This month we are looking at critical care nursing. In this episode of the Nursing Notes Live podcast, I sit down with our Get to Know Nurse Steven Neher. Steven is a flight nurse and advanced practice RN. He’s also president of the Air and Surface Transport Nurses Association. I talk with Steven about his career in critical care and transport nursing, and also shared questions from current nursing students, as part of our “Ask A Nurse” portion of the podcast.
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Jamie Davis: Hi, Steve and welcome to Nursing Notes Live. It’s great to have you here on the show.
Steven Neher: Well, thank you for inviting me. I really appreciate it.
Jamie: So I always ask the same first question to everybody that I have on the show and that question is why did you want to become a nurse? What drew you to nursing care?
Steven: Well, probably back when I was in college, I took an EMT course. I’m a people-person. I always like to help people and probably just getting involved in that first EMT course is what kind of got me into medicine and nursing.
Jamie: What about your progression of your education? You obviously got your EMT certification and did that for a while but where did you go to school? What was your education like? Did you start out with an Associate degree program or did you jump right in to a BSN program?
Steven: Well, sure. I actually went to a small school for just a two-year degree and actually didn’t know what I wanted to do. I actually worked for a small ambulance service as an EMT just as a way of having income while I went to school. Well, it was through that experience that I had more experience with – engaging with the flight crews and transport teams and things like that and talking with people in the emergency room and ICU when we deliver patients on ambulance service. That’s how I knew I wanted to go to school and be a nurse. At that time, it was really competitive. So I actually had to put my application out and get actually accepted in CSU University because I wanted to get a four-year degree. So I moved to Colorado. I went to UFC and got my BSN at the university.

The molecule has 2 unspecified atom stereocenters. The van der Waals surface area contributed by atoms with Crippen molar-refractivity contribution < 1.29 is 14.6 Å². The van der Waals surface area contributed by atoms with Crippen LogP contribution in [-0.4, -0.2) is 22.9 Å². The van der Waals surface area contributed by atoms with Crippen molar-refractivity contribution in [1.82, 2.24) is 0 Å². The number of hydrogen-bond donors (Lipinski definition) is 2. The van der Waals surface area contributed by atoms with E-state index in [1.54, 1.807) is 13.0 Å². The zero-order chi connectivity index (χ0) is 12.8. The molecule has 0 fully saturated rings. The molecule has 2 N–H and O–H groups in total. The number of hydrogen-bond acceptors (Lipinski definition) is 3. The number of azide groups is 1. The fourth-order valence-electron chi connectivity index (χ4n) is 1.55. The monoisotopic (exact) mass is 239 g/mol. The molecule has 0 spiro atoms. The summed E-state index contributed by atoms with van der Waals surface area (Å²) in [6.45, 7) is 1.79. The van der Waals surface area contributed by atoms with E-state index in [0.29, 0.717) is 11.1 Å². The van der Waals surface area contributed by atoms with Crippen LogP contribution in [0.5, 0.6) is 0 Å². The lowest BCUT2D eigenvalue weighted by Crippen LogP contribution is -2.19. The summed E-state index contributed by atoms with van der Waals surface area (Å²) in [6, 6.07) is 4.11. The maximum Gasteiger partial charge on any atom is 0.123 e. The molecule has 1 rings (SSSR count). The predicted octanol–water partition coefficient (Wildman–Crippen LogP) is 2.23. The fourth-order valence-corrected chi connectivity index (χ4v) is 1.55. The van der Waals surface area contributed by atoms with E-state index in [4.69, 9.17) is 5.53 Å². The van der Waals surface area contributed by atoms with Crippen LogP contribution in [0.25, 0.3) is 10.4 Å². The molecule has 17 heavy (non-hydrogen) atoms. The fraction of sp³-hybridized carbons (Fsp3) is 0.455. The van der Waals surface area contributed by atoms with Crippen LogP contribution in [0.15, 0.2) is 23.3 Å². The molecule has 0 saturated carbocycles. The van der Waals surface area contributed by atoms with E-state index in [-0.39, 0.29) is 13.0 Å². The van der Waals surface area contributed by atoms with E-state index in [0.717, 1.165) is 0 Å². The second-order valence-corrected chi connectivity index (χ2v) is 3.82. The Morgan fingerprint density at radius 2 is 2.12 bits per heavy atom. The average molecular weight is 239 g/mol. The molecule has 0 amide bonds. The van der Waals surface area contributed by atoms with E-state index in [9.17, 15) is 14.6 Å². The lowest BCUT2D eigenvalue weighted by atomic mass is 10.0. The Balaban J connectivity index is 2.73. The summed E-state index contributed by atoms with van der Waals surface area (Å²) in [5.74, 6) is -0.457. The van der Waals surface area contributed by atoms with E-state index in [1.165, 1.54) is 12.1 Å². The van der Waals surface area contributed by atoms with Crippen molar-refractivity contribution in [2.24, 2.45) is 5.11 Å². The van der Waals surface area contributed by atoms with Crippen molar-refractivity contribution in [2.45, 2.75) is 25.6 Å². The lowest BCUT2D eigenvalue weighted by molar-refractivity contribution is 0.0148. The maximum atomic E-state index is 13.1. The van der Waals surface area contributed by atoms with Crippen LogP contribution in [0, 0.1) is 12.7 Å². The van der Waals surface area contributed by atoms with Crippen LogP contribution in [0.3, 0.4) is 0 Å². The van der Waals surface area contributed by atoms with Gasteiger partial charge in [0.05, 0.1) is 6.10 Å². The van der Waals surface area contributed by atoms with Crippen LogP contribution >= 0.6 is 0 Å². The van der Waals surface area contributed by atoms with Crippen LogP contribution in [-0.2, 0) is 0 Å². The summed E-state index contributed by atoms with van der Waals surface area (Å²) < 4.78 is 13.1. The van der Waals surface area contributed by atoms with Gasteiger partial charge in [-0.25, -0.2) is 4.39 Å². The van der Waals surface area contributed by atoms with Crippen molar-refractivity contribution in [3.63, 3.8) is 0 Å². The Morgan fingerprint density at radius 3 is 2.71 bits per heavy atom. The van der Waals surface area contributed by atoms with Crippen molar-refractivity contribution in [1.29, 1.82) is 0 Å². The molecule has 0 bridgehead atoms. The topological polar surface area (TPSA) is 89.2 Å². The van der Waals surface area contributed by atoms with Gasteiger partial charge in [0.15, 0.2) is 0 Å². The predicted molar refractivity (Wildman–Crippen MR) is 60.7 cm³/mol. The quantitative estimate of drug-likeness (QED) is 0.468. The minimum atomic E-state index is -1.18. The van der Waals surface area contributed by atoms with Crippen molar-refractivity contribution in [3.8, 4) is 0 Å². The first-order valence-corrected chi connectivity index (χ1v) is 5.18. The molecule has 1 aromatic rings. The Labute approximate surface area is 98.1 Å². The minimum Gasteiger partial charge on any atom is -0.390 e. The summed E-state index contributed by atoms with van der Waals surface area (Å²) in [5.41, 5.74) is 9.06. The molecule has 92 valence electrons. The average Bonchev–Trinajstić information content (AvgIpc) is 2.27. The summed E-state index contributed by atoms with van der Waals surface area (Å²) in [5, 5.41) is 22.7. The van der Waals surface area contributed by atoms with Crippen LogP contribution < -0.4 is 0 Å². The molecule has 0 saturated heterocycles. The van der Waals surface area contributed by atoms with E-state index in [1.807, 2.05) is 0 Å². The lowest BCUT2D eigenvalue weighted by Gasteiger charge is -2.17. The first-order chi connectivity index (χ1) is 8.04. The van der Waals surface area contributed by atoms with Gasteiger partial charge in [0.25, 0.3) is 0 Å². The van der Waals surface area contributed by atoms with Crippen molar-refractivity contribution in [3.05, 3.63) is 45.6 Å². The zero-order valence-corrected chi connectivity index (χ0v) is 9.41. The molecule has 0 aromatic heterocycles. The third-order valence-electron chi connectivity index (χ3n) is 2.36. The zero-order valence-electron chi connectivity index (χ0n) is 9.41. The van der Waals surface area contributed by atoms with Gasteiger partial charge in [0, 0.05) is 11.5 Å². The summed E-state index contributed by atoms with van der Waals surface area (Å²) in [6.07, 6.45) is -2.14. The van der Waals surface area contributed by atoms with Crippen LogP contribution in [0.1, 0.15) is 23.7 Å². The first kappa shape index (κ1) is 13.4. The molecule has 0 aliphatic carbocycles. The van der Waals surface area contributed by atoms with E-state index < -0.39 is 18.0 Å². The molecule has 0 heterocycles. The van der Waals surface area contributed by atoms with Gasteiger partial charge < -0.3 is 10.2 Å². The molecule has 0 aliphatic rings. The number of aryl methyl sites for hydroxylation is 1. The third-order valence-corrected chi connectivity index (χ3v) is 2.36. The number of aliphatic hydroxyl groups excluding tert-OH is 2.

Jamie: Did you go on and get an advanced degree at some point in your career?
Steven: Yes. Ten years later, being a nurse and working in the ER, working in the ICU, in different areas, I just wanted to challenge myself even more and I’m always just kind of hungry for information. I actually went and became a nurse practitioner as well.
Jamie: Fantastic. Now, we were talking about critical care nursing this month on the show. You’re a critical nurse but you’re a special kind of critical care nurse. You’re involved with transport care as a flight nurse. That’s a really different kind of specialty. Tell us a little bit about what drew you to that particular area of nursing care?
Steven: Sure. I’ve been a transport nurse for about 15 years. What drew me probably is the complex cases that you see. When you’re calling a transport team you’re usually taking that patient to a higher level of care either from a small community hospital to a large community hospital or you’re taking them to a specialty center like a place where they do cardiovascular surgery or they have a special neurosurgeon or maybe a trauma center. So knowing how to take care those types of patients, patients with their disease process or their injury really takes complex knowledge. So that’s probably what made me desire to go into transport and working with those types of patients.